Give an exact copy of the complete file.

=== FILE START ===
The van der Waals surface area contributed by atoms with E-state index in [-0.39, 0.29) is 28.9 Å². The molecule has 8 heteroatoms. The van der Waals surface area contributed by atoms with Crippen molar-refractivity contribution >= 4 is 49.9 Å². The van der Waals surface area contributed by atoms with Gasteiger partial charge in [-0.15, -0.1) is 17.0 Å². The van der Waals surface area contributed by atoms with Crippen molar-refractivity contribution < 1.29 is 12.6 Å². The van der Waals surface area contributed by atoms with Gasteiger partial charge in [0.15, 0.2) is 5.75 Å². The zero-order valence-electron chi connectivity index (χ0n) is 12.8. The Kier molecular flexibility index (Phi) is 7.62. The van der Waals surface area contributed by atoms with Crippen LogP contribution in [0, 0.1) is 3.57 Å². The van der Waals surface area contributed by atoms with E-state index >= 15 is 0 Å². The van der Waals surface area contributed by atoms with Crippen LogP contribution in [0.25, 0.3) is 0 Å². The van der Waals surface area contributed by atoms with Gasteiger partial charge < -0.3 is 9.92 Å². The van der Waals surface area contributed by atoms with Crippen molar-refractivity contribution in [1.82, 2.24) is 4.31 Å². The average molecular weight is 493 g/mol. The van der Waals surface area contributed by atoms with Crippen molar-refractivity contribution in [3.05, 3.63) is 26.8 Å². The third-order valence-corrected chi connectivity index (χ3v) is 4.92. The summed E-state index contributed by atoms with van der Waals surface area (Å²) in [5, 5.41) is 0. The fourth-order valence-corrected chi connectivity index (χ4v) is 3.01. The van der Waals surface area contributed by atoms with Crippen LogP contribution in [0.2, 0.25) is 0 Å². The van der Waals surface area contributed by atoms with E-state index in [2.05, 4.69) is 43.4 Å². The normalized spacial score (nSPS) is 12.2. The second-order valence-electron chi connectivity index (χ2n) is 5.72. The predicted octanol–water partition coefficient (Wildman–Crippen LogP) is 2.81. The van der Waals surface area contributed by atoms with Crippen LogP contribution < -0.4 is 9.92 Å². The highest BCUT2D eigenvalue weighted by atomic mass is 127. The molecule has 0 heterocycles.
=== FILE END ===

The van der Waals surface area contributed by atoms with E-state index in [-0.39, 0.29) is 28.9 Å². The molecule has 8 heteroatoms. The van der Waals surface area contributed by atoms with Crippen molar-refractivity contribution >= 4 is 49.9 Å². The van der Waals surface area contributed by atoms with Gasteiger partial charge in [-0.15, -0.1) is 17.0 Å². The van der Waals surface area contributed by atoms with Crippen molar-refractivity contribution < 1.29 is 12.6 Å². The van der Waals surface area contributed by atoms with Gasteiger partial charge in [0.15, 0.2) is 5.75 Å². The zero-order valence-electron chi connectivity index (χ0n) is 12.8. The Kier molecular flexibility index (Phi) is 7.62. The van der Waals surface area contributed by atoms with Crippen LogP contribution in [0, 0.1) is 3.57 Å². The van der Waals surface area contributed by atoms with E-state index >= 15 is 0 Å². The van der Waals surface area contributed by atoms with Crippen LogP contribution in [0.25, 0.3) is 0 Å². The van der Waals surface area contributed by atoms with Gasteiger partial charge < -0.3 is 9.92 Å². The van der Waals surface area contributed by atoms with Crippen molar-refractivity contribution in [1.82, 2.24) is 4.31 Å². The average molecular weight is 493 g/mol. The van der Waals surface area contributed by atoms with Crippen molar-refractivity contribution in [3.05, 3.63) is 26.8 Å². The third-order valence-corrected chi connectivity index (χ3v) is 4.92. The summed E-state index contributed by atoms with van der Waals surface area (Å²) in [5, 5.41) is 0. The fourth-order valence-corrected chi connectivity index (χ4v) is 3.01. The van der Waals surface area contributed by atoms with Crippen LogP contribution in [0.2, 0.25) is 0 Å². The van der Waals surface area contributed by atoms with E-state index in [2.05, 4.69) is 43.4 Å². The normalized spacial score (nSPS) is 12.2. The second-order valence-electron chi connectivity index (χ2n) is 5.72. The predicted octanol–water partition coefficient (Wildman–Crippen LogP) is 2.81. The van der Waals surface area contributed by atoms with Crippen LogP contribution < -0.4 is 9.92 Å². The highest BCUT2D eigenvalue weighted by atomic mass is 127. The molecule has 0 heterocycles.